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Shell starts 'game-changing' FLNG facility

19th October 2012

Shell cuts first steel on 3.6 million tonnes per year Prelude FLNG facility to be deployed off the coast of Australia

Shell starts 'game-changing' FLNG facility
The global gas market is estimated to see growth of 50 per cent by 2030 and double today's level by 2050

Royal Dutch Shell on Thursday began work on what it describes as a “game-changing” Prelude floating liquefied natural gas (FLNG) project which will be deployed in Australian waters to produce and transform 3.6 million tonnes of LNG per year. The move marks the increasing prevalence of natural gas in the global energy mix, and in particular in Shell’s hydrocarbon mix.

 

UK oil and gas major Shell on Thursday announced that first steel was cut on a Prelude FLNG facility at Samsung Heavy Industries’ Geoje shipyard in South Korea, the firm said during a presentation at one of its technology centres in the Netherlands.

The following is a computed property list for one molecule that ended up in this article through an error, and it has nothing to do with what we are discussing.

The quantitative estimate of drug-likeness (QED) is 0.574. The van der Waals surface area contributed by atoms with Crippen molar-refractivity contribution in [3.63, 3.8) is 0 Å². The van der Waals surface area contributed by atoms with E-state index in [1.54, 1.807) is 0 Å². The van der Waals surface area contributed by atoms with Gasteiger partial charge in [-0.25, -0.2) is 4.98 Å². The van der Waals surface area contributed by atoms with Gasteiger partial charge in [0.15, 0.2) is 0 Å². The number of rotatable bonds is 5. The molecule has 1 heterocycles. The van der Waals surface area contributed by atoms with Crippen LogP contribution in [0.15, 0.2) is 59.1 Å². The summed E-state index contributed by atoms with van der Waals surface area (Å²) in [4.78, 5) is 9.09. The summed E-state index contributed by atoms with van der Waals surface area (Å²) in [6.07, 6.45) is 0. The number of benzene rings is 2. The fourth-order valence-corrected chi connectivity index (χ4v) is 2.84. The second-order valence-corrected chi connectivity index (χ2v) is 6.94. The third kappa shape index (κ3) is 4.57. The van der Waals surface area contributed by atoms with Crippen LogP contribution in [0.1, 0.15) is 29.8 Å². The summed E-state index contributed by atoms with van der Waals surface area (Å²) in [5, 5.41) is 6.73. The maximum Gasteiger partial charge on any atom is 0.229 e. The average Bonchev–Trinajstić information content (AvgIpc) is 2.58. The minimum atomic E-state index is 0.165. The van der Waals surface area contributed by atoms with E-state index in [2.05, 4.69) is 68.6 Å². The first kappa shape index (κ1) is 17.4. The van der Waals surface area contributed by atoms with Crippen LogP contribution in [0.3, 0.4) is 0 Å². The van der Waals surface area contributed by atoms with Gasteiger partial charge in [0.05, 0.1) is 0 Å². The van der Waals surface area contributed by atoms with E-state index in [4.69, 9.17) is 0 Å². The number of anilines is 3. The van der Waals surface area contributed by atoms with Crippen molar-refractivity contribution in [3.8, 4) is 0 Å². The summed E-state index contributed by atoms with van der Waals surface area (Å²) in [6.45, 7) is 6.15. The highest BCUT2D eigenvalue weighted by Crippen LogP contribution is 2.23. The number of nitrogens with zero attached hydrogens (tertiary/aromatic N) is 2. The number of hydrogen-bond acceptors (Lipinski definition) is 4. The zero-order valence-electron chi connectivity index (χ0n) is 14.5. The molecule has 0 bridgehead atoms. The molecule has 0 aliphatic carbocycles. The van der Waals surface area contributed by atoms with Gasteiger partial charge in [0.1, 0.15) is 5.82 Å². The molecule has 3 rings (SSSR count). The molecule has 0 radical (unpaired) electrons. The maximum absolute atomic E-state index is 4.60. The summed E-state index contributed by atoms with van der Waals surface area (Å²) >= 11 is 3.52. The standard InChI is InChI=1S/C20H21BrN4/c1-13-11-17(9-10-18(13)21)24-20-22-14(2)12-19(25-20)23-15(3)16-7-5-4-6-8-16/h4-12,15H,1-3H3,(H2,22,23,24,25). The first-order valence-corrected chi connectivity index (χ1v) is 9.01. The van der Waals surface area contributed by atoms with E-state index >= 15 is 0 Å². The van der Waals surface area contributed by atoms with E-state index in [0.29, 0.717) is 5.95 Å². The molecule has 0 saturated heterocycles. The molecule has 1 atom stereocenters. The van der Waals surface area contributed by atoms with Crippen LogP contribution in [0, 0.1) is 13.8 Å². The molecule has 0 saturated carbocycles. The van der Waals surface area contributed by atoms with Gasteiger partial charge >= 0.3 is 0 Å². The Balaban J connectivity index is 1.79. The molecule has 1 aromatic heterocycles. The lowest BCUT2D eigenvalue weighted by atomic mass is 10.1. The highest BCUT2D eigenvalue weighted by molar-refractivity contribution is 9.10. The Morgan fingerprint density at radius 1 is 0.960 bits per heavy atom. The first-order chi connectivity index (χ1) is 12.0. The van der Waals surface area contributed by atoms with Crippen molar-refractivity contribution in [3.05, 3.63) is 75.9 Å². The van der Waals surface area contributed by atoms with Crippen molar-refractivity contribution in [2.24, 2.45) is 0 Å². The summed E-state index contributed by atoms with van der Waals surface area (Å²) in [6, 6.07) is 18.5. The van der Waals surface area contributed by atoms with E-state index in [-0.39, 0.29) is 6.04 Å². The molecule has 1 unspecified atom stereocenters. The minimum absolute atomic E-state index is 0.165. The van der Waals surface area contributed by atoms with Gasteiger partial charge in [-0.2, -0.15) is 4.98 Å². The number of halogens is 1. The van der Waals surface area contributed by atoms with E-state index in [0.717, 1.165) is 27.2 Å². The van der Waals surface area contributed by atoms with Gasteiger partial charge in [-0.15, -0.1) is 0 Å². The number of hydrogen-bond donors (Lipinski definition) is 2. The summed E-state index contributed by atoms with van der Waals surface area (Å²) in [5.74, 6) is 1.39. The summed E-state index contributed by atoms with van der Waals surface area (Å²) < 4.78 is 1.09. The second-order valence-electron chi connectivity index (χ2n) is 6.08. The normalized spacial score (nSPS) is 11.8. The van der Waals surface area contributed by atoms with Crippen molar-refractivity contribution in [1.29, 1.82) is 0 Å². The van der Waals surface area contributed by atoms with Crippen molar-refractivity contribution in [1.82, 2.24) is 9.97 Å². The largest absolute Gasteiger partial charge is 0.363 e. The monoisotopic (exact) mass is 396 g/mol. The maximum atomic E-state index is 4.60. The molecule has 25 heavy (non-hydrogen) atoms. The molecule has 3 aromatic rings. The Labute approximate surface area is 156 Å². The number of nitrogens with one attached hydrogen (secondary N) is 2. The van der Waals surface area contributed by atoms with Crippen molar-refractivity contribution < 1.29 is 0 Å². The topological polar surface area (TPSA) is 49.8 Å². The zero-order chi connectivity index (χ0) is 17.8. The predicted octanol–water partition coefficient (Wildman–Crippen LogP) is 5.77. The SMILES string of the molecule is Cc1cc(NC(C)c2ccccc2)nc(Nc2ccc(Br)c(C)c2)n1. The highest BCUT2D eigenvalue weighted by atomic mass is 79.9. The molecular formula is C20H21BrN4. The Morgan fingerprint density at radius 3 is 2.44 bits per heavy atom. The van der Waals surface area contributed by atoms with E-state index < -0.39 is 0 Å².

"We are cutting 7.6 tons of steel for the Prelude floating liquefied natural gas facility today, but in total, more than 260,000 tons of steel will be fabricated and assembled for the facility. That's around five times the amount of steel used to build the Sydney Harbour Bridge," said Shell Projects & Technology Director Mattias Bichsel at a ceremony marking the beginning of the construction.

 

The facility will have 1,600 feet long and 242 feet wide. It will be deployed in the Prelude gas field, 200 km off the coast of Western Australia and is expected to produce at least 3.6 million tonnes of LNG per year for the next 25 years. Prelude FLNG is scheduled for completion in 2017, Shell said.

 

Gas will overtake oil in Shell’s hydrocarbon output for 2012 for the very first time, while gas consumption is expected to increase by more than 30 per cent by 2030, according to the International Energy Agency (IEA).

 

Shell’s International Chief Energy Adviser Whim Thomas in early August said natural gas would become the "backbone rather than the back-up" of the global energy supply mix.

 

With a required investment of USD 380bn per year, the global gas market is estimated to see growth of 50 per cent by 2030 and double today's level by 2050, Thomas said at the time.

 

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